Published: Sat, March 16, 2019
Life&Culture | By Sue Mclaughlin

Suspect In New Zealand Mosque Attack Appears In Court

Suspect In New Zealand Mosque Attack Appears In Court

People wait outside a mosque in central Christchurch, New Zealand, on Friday after mass shootings in two locations.

At the Al Noor mosque, witness Len Peneha said he saw a man dressed in black and wearing a helmet with some kind of device on top enter the house of worship and then heard dozens of shots, followed by people running out in terror.

One person died in Christchurch hospital last night and staff are treating 42 patients, ranging from young children to adults, with gunshot wounds.

The faithful gathered for prayers on Friday at the Windsor Mosque, a day after a gunman killed 49 people at two mosques in Christchurch, New Zealand.

"We are one people in this province".

New Zealand has in the past tried to tighten firearm laws, but a strong gun lobby and culture of hunting has stymied such efforts.

The Pacific Islands Association of non-governmental Organisations (PIANGO) also expressed its "heartfelt grief and sorrow" over the attacks.

"We are happy and grateful that the police are taking preventative steps, proactively coming forward to help us ... it's more of a reassurance to the community that we're looking forward".

The site of the terrorist attacks is sealed off in Christchurch, New Zealand, on March 16, 2019. It is only further confirmation of the pernicious spread of Islamophobia and other forms of racism, emboldened by the ascent of far-right parties across the developed world and the activation of the (only barely latent) ideology of white supremacy embedded in the history and body politic of these nations.

"Fijian hearts are breaking for our brothers and sisters in New Zealand - a place where an atrocity of this nature is shocking nearly beyond comprehension".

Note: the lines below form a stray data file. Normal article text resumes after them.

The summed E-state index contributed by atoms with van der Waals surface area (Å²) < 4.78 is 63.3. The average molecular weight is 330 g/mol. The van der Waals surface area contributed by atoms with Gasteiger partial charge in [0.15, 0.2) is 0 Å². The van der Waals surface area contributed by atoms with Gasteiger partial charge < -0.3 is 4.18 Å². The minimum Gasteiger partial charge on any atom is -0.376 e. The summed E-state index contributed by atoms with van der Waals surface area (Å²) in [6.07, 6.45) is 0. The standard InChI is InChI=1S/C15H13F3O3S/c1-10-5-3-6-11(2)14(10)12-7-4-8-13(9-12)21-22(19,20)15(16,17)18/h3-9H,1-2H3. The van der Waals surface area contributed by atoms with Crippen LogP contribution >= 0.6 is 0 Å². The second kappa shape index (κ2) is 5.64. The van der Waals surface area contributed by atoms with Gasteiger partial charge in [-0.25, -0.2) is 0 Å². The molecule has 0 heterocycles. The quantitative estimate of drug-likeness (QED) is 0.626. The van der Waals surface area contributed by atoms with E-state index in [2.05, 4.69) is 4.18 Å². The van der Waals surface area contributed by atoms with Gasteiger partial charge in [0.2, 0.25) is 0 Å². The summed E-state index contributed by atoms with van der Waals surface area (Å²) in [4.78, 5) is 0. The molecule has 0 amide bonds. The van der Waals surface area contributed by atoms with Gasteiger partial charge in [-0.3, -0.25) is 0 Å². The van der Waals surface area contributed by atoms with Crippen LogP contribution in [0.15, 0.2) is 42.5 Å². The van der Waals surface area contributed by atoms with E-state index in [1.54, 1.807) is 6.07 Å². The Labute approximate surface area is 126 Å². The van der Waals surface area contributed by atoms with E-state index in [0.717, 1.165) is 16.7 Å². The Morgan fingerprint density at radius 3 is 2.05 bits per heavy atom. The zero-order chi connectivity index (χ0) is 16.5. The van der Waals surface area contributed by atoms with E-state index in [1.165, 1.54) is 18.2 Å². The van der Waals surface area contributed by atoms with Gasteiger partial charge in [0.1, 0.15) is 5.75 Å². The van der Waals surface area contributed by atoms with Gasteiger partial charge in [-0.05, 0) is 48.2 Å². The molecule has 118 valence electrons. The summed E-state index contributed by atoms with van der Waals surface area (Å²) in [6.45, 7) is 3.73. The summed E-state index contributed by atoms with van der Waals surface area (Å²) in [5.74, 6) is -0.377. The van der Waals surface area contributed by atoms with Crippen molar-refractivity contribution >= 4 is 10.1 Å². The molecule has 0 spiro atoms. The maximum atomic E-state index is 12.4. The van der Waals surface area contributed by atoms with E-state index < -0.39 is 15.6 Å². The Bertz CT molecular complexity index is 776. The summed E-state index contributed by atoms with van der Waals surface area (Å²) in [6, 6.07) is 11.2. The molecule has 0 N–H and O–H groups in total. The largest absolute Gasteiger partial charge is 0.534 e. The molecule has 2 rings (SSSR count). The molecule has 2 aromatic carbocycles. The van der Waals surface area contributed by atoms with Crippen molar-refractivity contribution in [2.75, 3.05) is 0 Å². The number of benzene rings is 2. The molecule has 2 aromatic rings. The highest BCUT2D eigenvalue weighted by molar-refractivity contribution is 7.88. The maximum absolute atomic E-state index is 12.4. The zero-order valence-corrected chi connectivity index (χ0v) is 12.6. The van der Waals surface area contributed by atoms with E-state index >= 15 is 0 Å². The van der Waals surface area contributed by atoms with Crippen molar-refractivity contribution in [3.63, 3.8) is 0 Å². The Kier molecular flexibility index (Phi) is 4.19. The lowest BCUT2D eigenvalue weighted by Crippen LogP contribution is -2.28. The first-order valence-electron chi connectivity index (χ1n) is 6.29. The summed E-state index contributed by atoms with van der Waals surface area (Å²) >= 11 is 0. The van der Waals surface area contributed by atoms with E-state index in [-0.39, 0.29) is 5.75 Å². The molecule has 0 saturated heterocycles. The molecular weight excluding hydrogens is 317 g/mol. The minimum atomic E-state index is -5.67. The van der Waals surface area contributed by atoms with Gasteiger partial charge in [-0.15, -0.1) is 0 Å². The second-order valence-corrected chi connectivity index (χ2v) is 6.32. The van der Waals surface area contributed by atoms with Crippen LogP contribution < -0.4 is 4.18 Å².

"There is more love than hate, so it is important to find the love now", he added.

"The regulation of guns in New Zealand is categorised as restrictive", say the authors of the database. "There is no place in New Zealand for such acts of extreme and unprecedented violence", Ardern said. Prime Minister Jacinda Ardern said some of the victims may have been new immigrants or refugees.

He also reached out to the Muslim community in Christchurch and in New Zealand.

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Campaigners said 15,000 people took part in protests in more than 60 towns and cities across the United Kingdom in February. She said she was "with Jacinda last night" and she had asked the prime minister what she would say to the people of Nelson.


"You were quick to mention this is not the New Zealand that you know".

Rivlin wrote that the "murder of people at prayer, in their most holy and sacred place, is a depraved and despicable act".

U.S. President Donald Trump, who condemned the attack as a "horrible massacre", was praised by the accused gunman in a manifesto posted online as "a symbol of renewed white identity and common purpose".

"Part of that is addressing those types of things and fears that might be present now within the Muslim community of Saskatoon", he said.

They said they were saddened by the "senseless" attacks.

Our thoughts and our prayers are with those who have been impacted today.

The police presence out the mosque in Deans Ave, Christchurch, after the shootings. Photo: Copyright 2018 The Associated Press.

Prime Minister Jacinda Ardern said the events in Christchurch represented "an extraordinary and unprecedented act of violence", and that numerous victims could be migrants or refugees. In other forums, people discussed Muslim food restrictions as they prepared to drop off meals for those affected.

Huang Yan, the manager of the Christchurch branch of China's Southern Airlines, told Xinhua the mass shooting would bring negative impact on New Zealand tourism as Christchurch has just been recovered from the aftermath of the 2011 deadly natural disaster.

Gardee said there is heightened anxiety in the Muslim community.

Mass shootings, and violent crime in general, are rare in New Zealand, a country of almost 5 million people. When a school is attacked it hurts. One man tries to greet him calmly, calling out "Hello, brother".

Christchurch hospital's chief of surgery, Dr Greg Robertson, said numerous victims would require multiple surgeries.

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